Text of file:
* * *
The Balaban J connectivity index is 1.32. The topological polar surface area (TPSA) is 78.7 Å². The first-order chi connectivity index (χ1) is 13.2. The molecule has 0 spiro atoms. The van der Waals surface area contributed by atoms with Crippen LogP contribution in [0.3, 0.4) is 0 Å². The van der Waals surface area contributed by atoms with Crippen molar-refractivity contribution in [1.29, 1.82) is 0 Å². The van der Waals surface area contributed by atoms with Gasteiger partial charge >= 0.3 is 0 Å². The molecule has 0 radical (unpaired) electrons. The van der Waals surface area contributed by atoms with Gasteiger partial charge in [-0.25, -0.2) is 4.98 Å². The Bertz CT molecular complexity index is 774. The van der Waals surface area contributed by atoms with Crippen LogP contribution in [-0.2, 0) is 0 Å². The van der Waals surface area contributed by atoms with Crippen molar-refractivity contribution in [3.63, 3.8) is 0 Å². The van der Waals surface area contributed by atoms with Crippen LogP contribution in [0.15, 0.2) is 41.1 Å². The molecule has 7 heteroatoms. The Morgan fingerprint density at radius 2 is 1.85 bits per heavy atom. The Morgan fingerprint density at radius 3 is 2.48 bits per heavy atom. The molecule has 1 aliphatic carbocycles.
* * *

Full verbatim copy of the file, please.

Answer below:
The Balaban J connectivity index is 1.32. The topological polar surface area (TPSA) is 78.7 Å². The first-order chi connectivity index (χ1) is 13.2. The molecule has 0 spiro atoms. The van der Waals surface area contributed by atoms with Crippen LogP contribution in [0.3, 0.4) is 0 Å². The van der Waals surface area contributed by atoms with Crippen molar-refractivity contribution in [1.29, 1.82) is 0 Å². The van der Waals surface area contributed by atoms with Gasteiger partial charge >= 0.3 is 0 Å². The molecule has 0 radical (unpaired) electrons. The van der Waals surface area contributed by atoms with Gasteiger partial charge in [-0.25, -0.2) is 4.98 Å². The Bertz CT molecular complexity index is 774. The van der Waals surface area contributed by atoms with Crippen LogP contribution in [-0.2, 0) is 0 Å². The van der Waals surface area contributed by atoms with Crippen molar-refractivity contribution in [3.63, 3.8) is 0 Å². The van der Waals surface area contributed by atoms with Crippen LogP contribution in [0.15, 0.2) is 41.1 Å². The molecule has 7 heteroatoms. The Morgan fingerprint density at radius 2 is 1.85 bits per heavy atom. The Morgan fingerprint density at radius 3 is 2.48 bits per heavy atom. The molecule has 1 aliphatic carbocycles.